Estimated total environmental loss amounting to Rs. 623 Crore likely to be incurred due to the implementation of the project. This includes the value of loss of timber (Rs. 30 Crore) and the value of other environmental losses such as soil erosion, the effect on the hydrological cycle, wildlife habitat, etc. (Rs. 593 Crore). The total economic valuation of the forests under the proposed project has been assessed as Rs. 40,859 lakhs/ha/yr in the EIA report submitted by IISc, Bengaluru.
For 596 ha land to be diverted, it is approximately Rs. 243.51 Crore/yr indicating a very high ecological value for the forests in the area. We believe that other intangible benefits received from forests such as free air, free water, pollution control, increase in soil fertility. The Western Ghats are mostly characterized by shallow top soils held by forests of the rocky substrates. Removal of vegetation will make the region more erosion-prone.
Also, spilling of ferus ore during transportation may change the chemical characteristics (salinity, etc.) of the soil having a cascade effect on productivity.
As per the earlier project documents, the main purpose for proposing a new broad gauge line was primarily for the transportation of iron ore from Bellary – Hospet region to Karwar port. In the late 90s, it was estimated that the iron ore transportation from Bellary-Hospet sector to proposed new ports at Tadri (near Ankola) on the western coast of Karnataka will be approximately 16 million tonnes per annum as against the established capacity of 6 million tonnes per annum. Against the 6 million tons capacity, only 3 million tons were transported in the existing broad gauge track between Londa – Vasco.
After surfacing of Bellary iron ore and Belikere port scams involving illegal exporting of 35 lakh metric tons iron ore amounting to Rs. 60,000 Crore. Hon’ble Supreme Court of India has imposed a ban on mining in the region and closed the Belkere Port near Karwar in 2011.
Subsequently, there has been a drastic reduction in the production of iron ore and there is hardly any transportation of iron ore in the last few years. Therefore, the proposed rail line may not get iron ore cargo in an amount as initially envisioned.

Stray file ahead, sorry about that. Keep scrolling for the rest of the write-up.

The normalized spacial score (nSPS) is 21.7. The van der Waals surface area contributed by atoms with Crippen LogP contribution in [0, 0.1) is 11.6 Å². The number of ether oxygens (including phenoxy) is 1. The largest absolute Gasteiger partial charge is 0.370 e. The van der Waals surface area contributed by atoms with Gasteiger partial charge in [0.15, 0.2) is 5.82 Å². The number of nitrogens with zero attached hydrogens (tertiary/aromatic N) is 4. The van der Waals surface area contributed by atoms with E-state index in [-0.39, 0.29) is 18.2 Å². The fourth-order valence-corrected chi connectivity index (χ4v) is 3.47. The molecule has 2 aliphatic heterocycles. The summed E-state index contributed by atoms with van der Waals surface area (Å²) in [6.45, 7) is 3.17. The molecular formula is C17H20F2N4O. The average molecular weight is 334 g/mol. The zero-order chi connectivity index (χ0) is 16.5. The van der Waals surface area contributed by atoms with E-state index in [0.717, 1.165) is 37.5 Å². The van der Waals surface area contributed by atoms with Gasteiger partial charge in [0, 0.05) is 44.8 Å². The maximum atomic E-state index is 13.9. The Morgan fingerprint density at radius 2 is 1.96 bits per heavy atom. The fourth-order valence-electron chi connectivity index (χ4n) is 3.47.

It is reiterated that extremely fragile ecosystems of the Western Ghats will not be able to sustain or buffer impacts likely caused by a developmental project of the scale of Hubli –Ankola railway track construction. The original rationale behind laying the proposed Hubli- Ankola Railway track does not appear to be quite valid as of today since the mining and export of iron ore from the region is almost nil.
There is huge scope for utilizing the existing vast network of railways and roads for transportation of goods and services from the coastal region to the hinterland. Existing railway and road infrastructures are grossly underutilized and are sufficient to support the limited demand for ore transportation.
Direct benefits to the local communities is also minimal from the implementation of this project. The railway track is likely to cause irrefutable impacts on a declining tiger population, a small elephant population as well as on several endangered and endemic fauna in the region.
(Krishnakanth is a 17-year-old environmentalist, climate activist, poet and photographer from Ranebennur, Karnataka. (Instagram )
(The views expressed in the article are the author’s own. Let Me Breathe neither endorses nor is responsible for them.)